Let’s not beat about the bush here, an FPS is only really as strong as its shotgun – a bombastic lesson that id Software taught us as early as 1993 with the release of the original Doom. Well, guess what, Rage 2 has a shotgun – the Combat Shotgun, and it’s quite literally a banger. Like all the best boomsticks it produces absolute murder at close range, has a ton of palpable recoil and a super neat reloading animation. Shotguns are the lifeblood of the genre and don’t you let anybody else tell you differently.
5. No Shortage of ways to murder folk
Every shooter that id Software has released has provided players with a good dollop of creative latitude when it comes to shuffling enemies off of their mortal coil, and yep, you guessed it, Rage 2 is no different. Though we’ve already looked at Rage 2’s shotgun, there are so many more possibilities than that available – from razor-tipped boomerangs that behead your foes to the Nanotrite powered Shatter ability which slams enemies with such force against surfaces that they basically turn into a red mist. There is no shortage of ways to destroy the evil folk in Rage 2. Huzzah!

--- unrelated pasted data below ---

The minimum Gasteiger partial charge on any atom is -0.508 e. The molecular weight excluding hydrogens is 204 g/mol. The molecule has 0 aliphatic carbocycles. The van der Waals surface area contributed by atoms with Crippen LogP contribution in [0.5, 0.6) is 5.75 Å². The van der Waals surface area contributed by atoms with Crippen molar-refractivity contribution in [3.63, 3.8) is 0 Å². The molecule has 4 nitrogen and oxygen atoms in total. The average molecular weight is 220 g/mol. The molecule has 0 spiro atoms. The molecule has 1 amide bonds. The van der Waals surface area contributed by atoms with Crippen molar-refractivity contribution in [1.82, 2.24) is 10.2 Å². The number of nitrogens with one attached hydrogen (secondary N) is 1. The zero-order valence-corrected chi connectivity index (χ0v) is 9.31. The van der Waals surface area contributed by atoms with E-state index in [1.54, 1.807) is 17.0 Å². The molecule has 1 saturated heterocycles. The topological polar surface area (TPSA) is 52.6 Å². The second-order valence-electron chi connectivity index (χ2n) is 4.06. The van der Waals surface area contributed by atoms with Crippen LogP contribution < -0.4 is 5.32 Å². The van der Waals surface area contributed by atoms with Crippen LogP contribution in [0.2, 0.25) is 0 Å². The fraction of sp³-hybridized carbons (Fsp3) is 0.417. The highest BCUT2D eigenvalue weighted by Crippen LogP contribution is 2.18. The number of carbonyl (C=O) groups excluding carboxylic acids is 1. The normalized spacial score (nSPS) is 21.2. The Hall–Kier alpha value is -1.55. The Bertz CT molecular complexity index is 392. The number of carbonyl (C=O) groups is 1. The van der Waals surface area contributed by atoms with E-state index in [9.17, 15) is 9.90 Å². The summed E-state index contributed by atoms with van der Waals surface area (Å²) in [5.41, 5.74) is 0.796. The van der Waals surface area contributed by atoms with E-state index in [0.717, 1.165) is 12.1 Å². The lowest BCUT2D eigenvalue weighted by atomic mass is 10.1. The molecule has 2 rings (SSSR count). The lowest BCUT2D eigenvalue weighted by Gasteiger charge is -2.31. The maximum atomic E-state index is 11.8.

6. Familiar Bad guys
The main conclave of bad dudes in Rage 2, the mechanically augmented Authority certainly owe a debt to the equally cybernetically enhanced Strogg from Quake 2. A varied mixture of twisted flesh and embedded machinery, the foes Walker scraps with across Rage 2’s duration are as much a thing of a nightmare as anything else id Software has dreamt up previously.
7. The ultraviolence
Look, an id Software title without a seemingly inexhaustible supply of spontaneous blood and guts is like AC/DC without Brian Johnson, or the WWE without Brock Lesnar – it would be a terrible business. Luckily, Rage 2 keeps id Software’s penchant for spraying globs of the crimson stuff everywhere very much at the forefront of everything and effectively seals the deal as one of the most downright shooters’ money can buy. Nice.
8. A story that serves the action